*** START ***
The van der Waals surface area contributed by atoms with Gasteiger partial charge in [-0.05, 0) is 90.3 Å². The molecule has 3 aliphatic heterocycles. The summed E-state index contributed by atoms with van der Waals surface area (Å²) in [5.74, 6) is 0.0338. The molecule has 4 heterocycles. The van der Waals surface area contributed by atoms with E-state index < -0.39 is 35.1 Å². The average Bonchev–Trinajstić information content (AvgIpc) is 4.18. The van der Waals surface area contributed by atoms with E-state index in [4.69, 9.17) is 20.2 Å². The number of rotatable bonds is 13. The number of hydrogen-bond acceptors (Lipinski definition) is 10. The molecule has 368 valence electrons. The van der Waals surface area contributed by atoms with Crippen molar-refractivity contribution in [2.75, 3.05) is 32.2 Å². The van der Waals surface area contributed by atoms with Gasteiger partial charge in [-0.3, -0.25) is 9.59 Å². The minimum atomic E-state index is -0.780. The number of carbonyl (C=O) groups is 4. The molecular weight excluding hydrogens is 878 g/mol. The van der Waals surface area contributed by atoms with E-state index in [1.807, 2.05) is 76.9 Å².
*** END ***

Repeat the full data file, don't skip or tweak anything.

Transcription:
The van der Waals surface area contributed by atoms with Gasteiger partial charge in [-0.05, 0) is 90.3 Å². The molecule has 3 aliphatic heterocycles. The summed E-state index contributed by atoms with van der Waals surface area (Å²) in [5.74, 6) is 0.0338. The molecule has 4 heterocycles. The van der Waals surface area contributed by atoms with E-state index < -0.39 is 35.1 Å². The average Bonchev–Trinajstić information content (AvgIpc) is 4.18. The van der Waals surface area contributed by atoms with E-state index in [4.69, 9.17) is 20.2 Å². The number of rotatable bonds is 13. The number of hydrogen-bond acceptors (Lipinski definition) is 10. The molecule has 368 valence electrons. The van der Waals surface area contributed by atoms with Crippen molar-refractivity contribution in [2.75, 3.05) is 32.2 Å². The van der Waals surface area contributed by atoms with Gasteiger partial charge in [-0.3, -0.25) is 9.59 Å². The minimum atomic E-state index is -0.780. The number of carbonyl (C=O) groups is 4. The molecular weight excluding hydrogens is 878 g/mol. The van der Waals surface area contributed by atoms with E-state index in [1.807, 2.05) is 76.9 Å².